• Electricity generation from RPS-eligible renewable sources and large hydroelectric made up 45.3 percent of the power mix in 2020, a slight decrease from 2019’s 46.3 percent. The decrease in generation from hydroelectric was mostly made up by generation from natural gas. When California is in a drought, hydroelectric’s shortfall has been replaced by natural generation before: the same trend was observed in 2012 to 2015, when California was in a previous drought.
  • The imminent decommissioning of the Diablo Canyon nuclear power plant84 may add further strain to the grid, though recent procurement commitments from the CPUC could go a long way in addressing this challenge. While a February 2021 Union of Concerned Scientists study85 found that at current trajectory, the retirement of Diablo would be replaced with energy from existing natural gas power plants—leading to higher GHG and air pollution emissions—a June 2021 CPUC decision aims to avoid this by requiring clean energy to replace Diablo. The CPUC procurement order called for at least 2,500 MW of zero-emitting energy resources to replace the retiring 2,200 MW Diablo Canyon power plant.86 To avoid that, the state must procure a diverse mix of resources and technology such as battery storage, pumped storage and demand response.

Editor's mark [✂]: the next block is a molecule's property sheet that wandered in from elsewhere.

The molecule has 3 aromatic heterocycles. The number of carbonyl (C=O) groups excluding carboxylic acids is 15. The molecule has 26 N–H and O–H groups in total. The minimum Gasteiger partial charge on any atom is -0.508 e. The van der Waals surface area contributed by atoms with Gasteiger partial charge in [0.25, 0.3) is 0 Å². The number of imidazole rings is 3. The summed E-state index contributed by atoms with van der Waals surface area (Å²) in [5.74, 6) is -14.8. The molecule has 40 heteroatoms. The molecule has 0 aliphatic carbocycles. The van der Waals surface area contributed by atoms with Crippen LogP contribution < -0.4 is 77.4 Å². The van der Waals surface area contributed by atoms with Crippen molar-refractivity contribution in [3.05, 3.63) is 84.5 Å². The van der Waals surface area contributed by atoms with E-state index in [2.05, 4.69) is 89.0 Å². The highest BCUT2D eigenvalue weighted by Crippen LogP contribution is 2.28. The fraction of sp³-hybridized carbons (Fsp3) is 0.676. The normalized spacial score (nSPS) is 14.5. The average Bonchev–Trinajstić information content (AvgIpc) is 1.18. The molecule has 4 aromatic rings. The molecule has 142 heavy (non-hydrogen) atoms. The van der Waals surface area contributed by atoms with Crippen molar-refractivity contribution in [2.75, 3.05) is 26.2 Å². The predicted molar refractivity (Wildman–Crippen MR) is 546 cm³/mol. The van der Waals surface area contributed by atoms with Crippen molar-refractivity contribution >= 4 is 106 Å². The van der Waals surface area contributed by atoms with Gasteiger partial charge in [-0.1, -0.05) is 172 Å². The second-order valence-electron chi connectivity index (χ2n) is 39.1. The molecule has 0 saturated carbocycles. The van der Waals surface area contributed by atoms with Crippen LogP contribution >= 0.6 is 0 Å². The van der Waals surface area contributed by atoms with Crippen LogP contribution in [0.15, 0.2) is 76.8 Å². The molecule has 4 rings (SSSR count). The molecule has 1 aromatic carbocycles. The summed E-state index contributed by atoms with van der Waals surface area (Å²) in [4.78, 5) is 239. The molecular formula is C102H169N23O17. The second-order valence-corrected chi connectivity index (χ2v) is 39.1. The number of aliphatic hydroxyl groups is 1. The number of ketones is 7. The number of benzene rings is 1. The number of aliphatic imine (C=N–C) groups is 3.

84 Diablo is the last nuclear power plant in California, which currently provides around 8 percent of the in-state generation or 6 percent of the power mix.

85 Specht, M. Countdown to Shutdown: California’s Clean Energy Future after Diablo Canyon. Union of Concerned Scientists. February 23, 2021. Retrieved from:

86 California Public Utilities Commission. Decision Requiring Procurement to Address Mid-Term Reliability (2023-2026. Source: